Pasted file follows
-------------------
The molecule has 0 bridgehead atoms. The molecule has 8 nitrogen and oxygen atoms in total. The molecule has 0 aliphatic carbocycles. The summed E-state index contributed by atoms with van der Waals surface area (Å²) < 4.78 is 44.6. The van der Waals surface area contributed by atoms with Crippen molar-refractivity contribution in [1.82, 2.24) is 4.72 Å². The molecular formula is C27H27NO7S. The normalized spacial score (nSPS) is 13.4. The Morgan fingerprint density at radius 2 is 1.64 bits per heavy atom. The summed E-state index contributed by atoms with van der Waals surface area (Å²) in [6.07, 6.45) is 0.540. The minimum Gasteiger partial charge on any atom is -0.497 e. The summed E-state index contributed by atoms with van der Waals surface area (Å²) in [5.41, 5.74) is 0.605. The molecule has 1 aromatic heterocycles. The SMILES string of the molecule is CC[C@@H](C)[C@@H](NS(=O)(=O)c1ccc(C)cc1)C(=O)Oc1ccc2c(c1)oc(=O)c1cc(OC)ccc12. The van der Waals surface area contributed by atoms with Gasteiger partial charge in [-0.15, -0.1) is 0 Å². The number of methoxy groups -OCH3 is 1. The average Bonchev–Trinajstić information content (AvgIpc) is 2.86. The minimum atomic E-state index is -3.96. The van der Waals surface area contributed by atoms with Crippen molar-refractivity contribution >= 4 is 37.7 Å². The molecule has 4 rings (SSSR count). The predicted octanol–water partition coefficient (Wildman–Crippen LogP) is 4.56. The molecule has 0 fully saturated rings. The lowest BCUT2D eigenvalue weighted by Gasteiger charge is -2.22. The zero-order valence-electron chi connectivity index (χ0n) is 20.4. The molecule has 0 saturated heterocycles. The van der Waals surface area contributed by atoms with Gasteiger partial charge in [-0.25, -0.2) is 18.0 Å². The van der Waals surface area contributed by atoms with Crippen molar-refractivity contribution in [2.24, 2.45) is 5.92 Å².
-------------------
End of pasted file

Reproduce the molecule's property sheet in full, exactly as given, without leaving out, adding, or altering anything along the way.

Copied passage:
The molecule has 0 bridgehead atoms. The molecule has 8 nitrogen and oxygen atoms in total. The molecule has 0 aliphatic carbocycles. The summed E-state index contributed by atoms with van der Waals surface area (Å²) < 4.78 is 44.6. The van der Waals surface area contributed by atoms with Crippen molar-refractivity contribution in [1.82, 2.24) is 4.72 Å². The molecular formula is C27H27NO7S. The normalized spacial score (nSPS) is 13.4. The Morgan fingerprint density at radius 2 is 1.64 bits per heavy atom. The summed E-state index contributed by atoms with van der Waals surface area (Å²) in [6.07, 6.45) is 0.540. The minimum Gasteiger partial charge on any atom is -0.497 e. The summed E-state index contributed by atoms with van der Waals surface area (Å²) in [5.41, 5.74) is 0.605. The molecule has 1 aromatic heterocycles. The SMILES string of the molecule is CC[C@@H](C)[C@@H](NS(=O)(=O)c1ccc(C)cc1)C(=O)Oc1ccc2c(c1)oc(=O)c1cc(OC)ccc12. The van der Waals surface area contributed by atoms with Gasteiger partial charge in [-0.15, -0.1) is 0 Å². The number of methoxy groups -OCH3 is 1. The average Bonchev–Trinajstić information content (AvgIpc) is 2.86. The minimum atomic E-state index is -3.96. The van der Waals surface area contributed by atoms with Crippen molar-refractivity contribution >= 4 is 37.7 Å². The molecule has 4 rings (SSSR count). The predicted octanol–water partition coefficient (Wildman–Crippen LogP) is 4.56. The molecule has 0 fully saturated rings. The lowest BCUT2D eigenvalue weighted by Gasteiger charge is -2.22. The zero-order valence-electron chi connectivity index (χ0n) is 20.4. The molecule has 0 saturated heterocycles. The van der Waals surface area contributed by atoms with Gasteiger partial charge in [-0.25, -0.2) is 18.0 Å². The van der Waals surface area contributed by atoms with Crippen molar-refractivity contribution in [2.24, 2.45) is 5.92 Å².